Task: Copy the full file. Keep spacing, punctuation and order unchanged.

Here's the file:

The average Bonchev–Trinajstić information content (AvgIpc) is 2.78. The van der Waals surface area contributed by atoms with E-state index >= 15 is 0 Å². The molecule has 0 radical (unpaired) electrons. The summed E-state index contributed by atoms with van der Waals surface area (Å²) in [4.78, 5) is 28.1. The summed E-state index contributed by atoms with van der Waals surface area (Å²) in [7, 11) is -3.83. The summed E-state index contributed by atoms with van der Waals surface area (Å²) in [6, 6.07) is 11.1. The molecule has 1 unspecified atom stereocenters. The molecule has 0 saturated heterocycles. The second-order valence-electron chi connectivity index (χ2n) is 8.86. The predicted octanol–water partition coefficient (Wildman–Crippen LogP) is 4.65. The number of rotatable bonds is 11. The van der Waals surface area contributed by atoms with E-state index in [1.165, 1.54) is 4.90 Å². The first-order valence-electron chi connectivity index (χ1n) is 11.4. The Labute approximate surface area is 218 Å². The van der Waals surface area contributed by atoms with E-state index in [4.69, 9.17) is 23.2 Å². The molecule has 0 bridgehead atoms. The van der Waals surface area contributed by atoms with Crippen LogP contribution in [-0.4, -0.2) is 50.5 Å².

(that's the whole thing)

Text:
The average Bonchev–Trinajstić information content (AvgIpc) is 2.78. The van der Waals surface area contributed by atoms with E-state index >= 15 is 0 Å². The molecule has 0 radical (unpaired) electrons. The summed E-state index contributed by atoms with van der Waals surface area (Å²) in [4.78, 5) is 28.1. The summed E-state index contributed by atoms with van der Waals surface area (Å²) in [7, 11) is -3.83. The summed E-state index contributed by atoms with van der Waals surface area (Å²) in [6, 6.07) is 11.1. The molecule has 1 unspecified atom stereocenters. The molecule has 0 saturated heterocycles. The second-order valence-electron chi connectivity index (χ2n) is 8.86. The predicted octanol–water partition coefficient (Wildman–Crippen LogP) is 4.65. The number of rotatable bonds is 11. The van der Waals surface area contributed by atoms with E-state index in [1.165, 1.54) is 4.90 Å². The first-order valence-electron chi connectivity index (χ1n) is 11.4. The Labute approximate surface area is 218 Å². The van der Waals surface area contributed by atoms with E-state index in [4.69, 9.17) is 23.2 Å². The molecule has 0 bridgehead atoms. The van der Waals surface area contributed by atoms with Crippen LogP contribution in [-0.4, -0.2) is 50.5 Å².